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I got some wood putty. Then I took a piece of the laminate to Lowes and had them color match with a sample size paint. I sanded the wood putty and painted. You can't even tell unless you are right up to it. I am struggling to add a picture

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    Hello, and welcome to Home Improvement. Post the URL of a picture, and someone will be along to edit it in. And, you should probably take our tour so you'll know how best to contribute here. – Daniel Griscom Oct 30 '19 at 2:33
  • Click edit. Put the cursor where you want the pic. Click the icon of mountains. Now C&P the URL, or browse your computer. – Mazura Oct 30 '19 at 2:44
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You should be able to buy some rectangular strips of cork from the shops that sell laminate flooring. Cut some squares and put it in the holes. This also allows the floor to expand.

I had to do this when I put some flooring up to a banister and had no neat way of putting edging over the space.

Cork expansion strips: enter image description here

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Very simple. If is a door frame? Get a dremel tool and cut the bottom of the frame carefully so you can place the flooring and around the walls remove the old baseboard or place a brand new one like it was mention before to cover the small gap left by the flooring.

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  • Hello, and welcome to Home Improvement. Thanks for the answer; keep 'em coming. And, you should probably take our tour so you'll know how best to contribute here. – Daniel Griscom Oct 30 '19 at 14:02
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Baseboard for the areas where it won't interfere with any door. It looks like you'll have to do a couple of miters but it will look loads better than caulk.

Unsanded grout caulking where baseboard is not possible. I would use caulking instead of putty because the caulk can flex.

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In this case I'd try the grout. Caulk has a shiny finish to it and it would stick out like a sore thumb. You can get grout in many different colors and have a better chance of matching the color,or at least getting closer to matching it. I'd also use painter's tape or masking tape over the actual wood so you don't get the grout residue in the wood grain. You don't want to fill in all the cracks because the floor has to expand and contract bit, just fill in the over cuts around the door frames. If you're creative, you could even try to add some grain lines into the grout when it's almost hardened. I'd use the sanded grout and would mix it stiffer than normal. Good luck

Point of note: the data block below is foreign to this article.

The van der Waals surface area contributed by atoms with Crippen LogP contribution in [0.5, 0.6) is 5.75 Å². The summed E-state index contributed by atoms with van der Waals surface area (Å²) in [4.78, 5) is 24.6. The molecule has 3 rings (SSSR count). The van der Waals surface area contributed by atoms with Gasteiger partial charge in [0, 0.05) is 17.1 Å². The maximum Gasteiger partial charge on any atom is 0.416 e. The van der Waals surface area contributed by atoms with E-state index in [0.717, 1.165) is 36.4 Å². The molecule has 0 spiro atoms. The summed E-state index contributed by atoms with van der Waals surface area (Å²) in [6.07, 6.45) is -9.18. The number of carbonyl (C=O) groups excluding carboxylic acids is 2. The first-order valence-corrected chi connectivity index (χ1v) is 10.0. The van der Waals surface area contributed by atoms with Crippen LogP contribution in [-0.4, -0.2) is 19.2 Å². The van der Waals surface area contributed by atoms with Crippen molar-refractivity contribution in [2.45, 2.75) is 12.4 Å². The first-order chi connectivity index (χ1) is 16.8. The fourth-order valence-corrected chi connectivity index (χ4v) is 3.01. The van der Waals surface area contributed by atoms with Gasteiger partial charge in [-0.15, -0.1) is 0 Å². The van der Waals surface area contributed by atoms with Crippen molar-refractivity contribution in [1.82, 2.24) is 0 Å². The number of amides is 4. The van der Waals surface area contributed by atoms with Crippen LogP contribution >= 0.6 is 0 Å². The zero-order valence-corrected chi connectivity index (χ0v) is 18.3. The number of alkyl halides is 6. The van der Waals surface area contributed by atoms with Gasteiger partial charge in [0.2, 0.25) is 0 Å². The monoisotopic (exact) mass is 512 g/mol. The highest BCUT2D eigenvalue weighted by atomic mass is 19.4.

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  • Using filler against a floating floor, which is likely to move in all three dimensions, isn't a good idea. It'll always and forever look like it's falling apart. – isherwood Oct 30 '19 at 16:23
  • @isherwood With all due respect, the OP originally asked how to "fill" the square gaps. The OP stated he didn't want to be relaying it. I gave him a way. – JACK Oct 30 '19 at 17:06
  • You did, and I don't think it's a good way. Grout is almost certain to crumble in that situation. – isherwood Oct 30 '19 at 17:28
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I would try wood putty. It comes in many different shades and colors. It can be found in Lowes, Home Depot, and Menards.

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  • Hello, and welcome to Home Improvement. Thanks for the answer; keep 'em coming. And, you should probably take our tour so you'll know how best to contribute here. – Daniel Griscom Oct 30 '19 at 10:51
  • Using filler against a floating floor, which is likely to move in all three dimensions, isn't a good idea. It'll always and forever look like it's falling apart. – isherwood Oct 30 '19 at 16:23
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You can use a tile grout with a similar color to the hardwood or laminate flooring. Small bag cost around $15 and can be found at your local hardware store or any tile supplier.

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    Using filler against a floating floor, which is likely to move in all three dimensions, isn't a good idea. It'll always and forever look like it's falling apart. Also, this has already been suggested in earlier answers. – isherwood Oct 30 '19 at 16:24
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Get a small tub of window glazing. Its a putty you can form a ball of in your hand. Press it into all gaps . leveling not important just be sure its not bulging above. And putty knife it smooth. Let it harden up for a couple of. Weeks. Then take auto body smoothing cream for scratches. Its at any auto shop and walmart. Tube is squeeze and its red. Wet. And pink when dried sanded. Sand. All the spots. Have paint mixed to match primary color. Use a black felt tip pen to create grain lines . works without fail.

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  • Hello, and welcome to Home Improvement. Thanks for the answer; keep 'em coming. And, you should probably take our tour so you'll know how best to contribute here. – Daniel Griscom Oct 30 '19 at 10:52
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    Using filler against a floating floor, which is likely to move in all three dimensions, isn't a good idea. It'll always and forever look like it's falling apart. – isherwood Oct 30 '19 at 16:23